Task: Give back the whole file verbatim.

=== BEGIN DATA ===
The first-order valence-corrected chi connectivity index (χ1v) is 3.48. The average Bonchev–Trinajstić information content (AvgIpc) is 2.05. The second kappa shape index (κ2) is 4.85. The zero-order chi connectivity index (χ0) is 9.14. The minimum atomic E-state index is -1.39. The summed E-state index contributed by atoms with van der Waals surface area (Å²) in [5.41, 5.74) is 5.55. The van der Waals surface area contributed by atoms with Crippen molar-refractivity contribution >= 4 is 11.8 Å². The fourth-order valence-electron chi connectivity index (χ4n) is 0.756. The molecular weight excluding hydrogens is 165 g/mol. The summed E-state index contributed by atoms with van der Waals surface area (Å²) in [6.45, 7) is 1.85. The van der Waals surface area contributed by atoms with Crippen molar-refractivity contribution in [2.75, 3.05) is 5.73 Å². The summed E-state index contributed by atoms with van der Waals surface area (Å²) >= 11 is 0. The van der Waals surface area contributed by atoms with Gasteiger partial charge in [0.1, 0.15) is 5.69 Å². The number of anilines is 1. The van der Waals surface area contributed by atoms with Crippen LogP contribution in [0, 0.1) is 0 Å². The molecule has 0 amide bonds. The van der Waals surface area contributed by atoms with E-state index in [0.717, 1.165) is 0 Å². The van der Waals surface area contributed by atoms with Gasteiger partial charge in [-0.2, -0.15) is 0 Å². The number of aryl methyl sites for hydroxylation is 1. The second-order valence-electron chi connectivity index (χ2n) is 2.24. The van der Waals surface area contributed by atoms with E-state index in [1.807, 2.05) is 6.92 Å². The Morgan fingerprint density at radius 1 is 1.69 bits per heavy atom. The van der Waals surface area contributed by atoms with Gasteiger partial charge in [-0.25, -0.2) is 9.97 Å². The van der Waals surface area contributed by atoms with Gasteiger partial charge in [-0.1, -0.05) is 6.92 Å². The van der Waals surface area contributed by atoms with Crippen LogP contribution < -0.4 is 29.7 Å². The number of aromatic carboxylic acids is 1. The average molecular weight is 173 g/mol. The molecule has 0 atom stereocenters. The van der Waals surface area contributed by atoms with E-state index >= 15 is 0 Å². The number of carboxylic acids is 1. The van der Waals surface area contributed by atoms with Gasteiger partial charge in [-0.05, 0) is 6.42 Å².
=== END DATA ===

The first-order valence-corrected chi connectivity index (χ1v) is 3.48. The average Bonchev–Trinajstić information content (AvgIpc) is 2.05. The second kappa shape index (κ2) is 4.85. The zero-order chi connectivity index (χ0) is 9.14. The minimum atomic E-state index is -1.39. The summed E-state index contributed by atoms with van der Waals surface area (Å²) in [5.41, 5.74) is 5.55. The van der Waals surface area contributed by atoms with Crippen molar-refractivity contribution >= 4 is 11.8 Å². The fourth-order valence-electron chi connectivity index (χ4n) is 0.756. The molecular weight excluding hydrogens is 165 g/mol. The summed E-state index contributed by atoms with van der Waals surface area (Å²) in [6.45, 7) is 1.85. The van der Waals surface area contributed by atoms with Crippen molar-refractivity contribution in [2.75, 3.05) is 5.73 Å². The summed E-state index contributed by atoms with van der Waals surface area (Å²) >= 11 is 0. The van der Waals surface area contributed by atoms with Gasteiger partial charge in [0.1, 0.15) is 5.69 Å². The number of anilines is 1. The van der Waals surface area contributed by atoms with Crippen LogP contribution in [0, 0.1) is 0 Å². The molecule has 0 amide bonds. The van der Waals surface area contributed by atoms with E-state index in [0.717, 1.165) is 0 Å². The van der Waals surface area contributed by atoms with Gasteiger partial charge in [-0.2, -0.15) is 0 Å². The number of aryl methyl sites for hydroxylation is 1. The second-order valence-electron chi connectivity index (χ2n) is 2.24. The van der Waals surface area contributed by atoms with E-state index in [1.807, 2.05) is 6.92 Å². The Morgan fingerprint density at radius 1 is 1.69 bits per heavy atom. The van der Waals surface area contributed by atoms with Gasteiger partial charge in [-0.25, -0.2) is 9.97 Å². The van der Waals surface area contributed by atoms with Gasteiger partial charge in [-0.1, -0.05) is 6.92 Å². The van der Waals surface area contributed by atoms with Crippen LogP contribution < -0.4 is 29.7 Å². The number of aromatic carboxylic acids is 1. The average molecular weight is 173 g/mol. The molecule has 0 atom stereocenters. The van der Waals surface area contributed by atoms with E-state index >= 15 is 0 Å². The number of carboxylic acids is 1. The van der Waals surface area contributed by atoms with Gasteiger partial charge in [-0.05, 0) is 6.42 Å².